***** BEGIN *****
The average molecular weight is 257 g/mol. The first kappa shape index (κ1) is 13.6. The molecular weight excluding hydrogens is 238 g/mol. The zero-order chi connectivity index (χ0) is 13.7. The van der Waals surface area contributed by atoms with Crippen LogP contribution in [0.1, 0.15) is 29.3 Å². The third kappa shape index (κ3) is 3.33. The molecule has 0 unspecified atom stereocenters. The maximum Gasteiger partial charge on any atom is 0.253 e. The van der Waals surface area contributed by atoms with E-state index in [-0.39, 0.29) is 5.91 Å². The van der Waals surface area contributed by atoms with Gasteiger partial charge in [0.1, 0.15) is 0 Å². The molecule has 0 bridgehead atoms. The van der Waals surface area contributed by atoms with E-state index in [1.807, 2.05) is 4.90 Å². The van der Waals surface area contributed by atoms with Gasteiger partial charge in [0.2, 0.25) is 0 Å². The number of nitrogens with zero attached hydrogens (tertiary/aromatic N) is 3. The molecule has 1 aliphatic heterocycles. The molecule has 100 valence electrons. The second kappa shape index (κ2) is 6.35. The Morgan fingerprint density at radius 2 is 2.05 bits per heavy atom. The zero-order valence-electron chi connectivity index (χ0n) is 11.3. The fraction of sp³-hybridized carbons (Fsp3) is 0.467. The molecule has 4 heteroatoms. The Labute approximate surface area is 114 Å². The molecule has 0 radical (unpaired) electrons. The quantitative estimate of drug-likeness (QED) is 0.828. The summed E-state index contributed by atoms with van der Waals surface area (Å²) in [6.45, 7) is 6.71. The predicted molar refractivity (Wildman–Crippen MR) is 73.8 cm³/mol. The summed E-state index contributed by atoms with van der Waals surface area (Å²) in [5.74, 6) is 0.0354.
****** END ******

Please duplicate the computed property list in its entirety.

The average molecular weight is 257 g/mol. The first kappa shape index (κ1) is 13.6. The molecular weight excluding hydrogens is 238 g/mol. The zero-order chi connectivity index (χ0) is 13.7. The van der Waals surface area contributed by atoms with Crippen LogP contribution in [0.1, 0.15) is 29.3 Å². The third kappa shape index (κ3) is 3.33. The molecule has 0 unspecified atom stereocenters. The maximum Gasteiger partial charge on any atom is 0.253 e. The van der Waals surface area contributed by atoms with E-state index in [-0.39, 0.29) is 5.91 Å². The van der Waals surface area contributed by atoms with Gasteiger partial charge in [0.1, 0.15) is 0 Å². The molecule has 0 bridgehead atoms. The van der Waals surface area contributed by atoms with E-state index in [1.807, 2.05) is 4.90 Å². The van der Waals surface area contributed by atoms with Gasteiger partial charge in [0.2, 0.25) is 0 Å². The number of nitrogens with zero attached hydrogens (tertiary/aromatic N) is 3. The molecule has 1 aliphatic heterocycles. The molecule has 100 valence electrons. The second kappa shape index (κ2) is 6.35. The Morgan fingerprint density at radius 2 is 2.05 bits per heavy atom. The zero-order valence-electron chi connectivity index (χ0n) is 11.3. The fraction of sp³-hybridized carbons (Fsp3) is 0.467. The molecule has 4 heteroatoms. The Labute approximate surface area is 114 Å². The molecule has 0 radical (unpaired) electrons. The quantitative estimate of drug-likeness (QED) is 0.828. The summed E-state index contributed by atoms with van der Waals surface area (Å²) in [6.45, 7) is 6.71. The predicted molar refractivity (Wildman–Crippen MR) is 73.8 cm³/mol. The summed E-state index contributed by atoms with van der Waals surface area (Å²) in [5.74, 6) is 0.0354.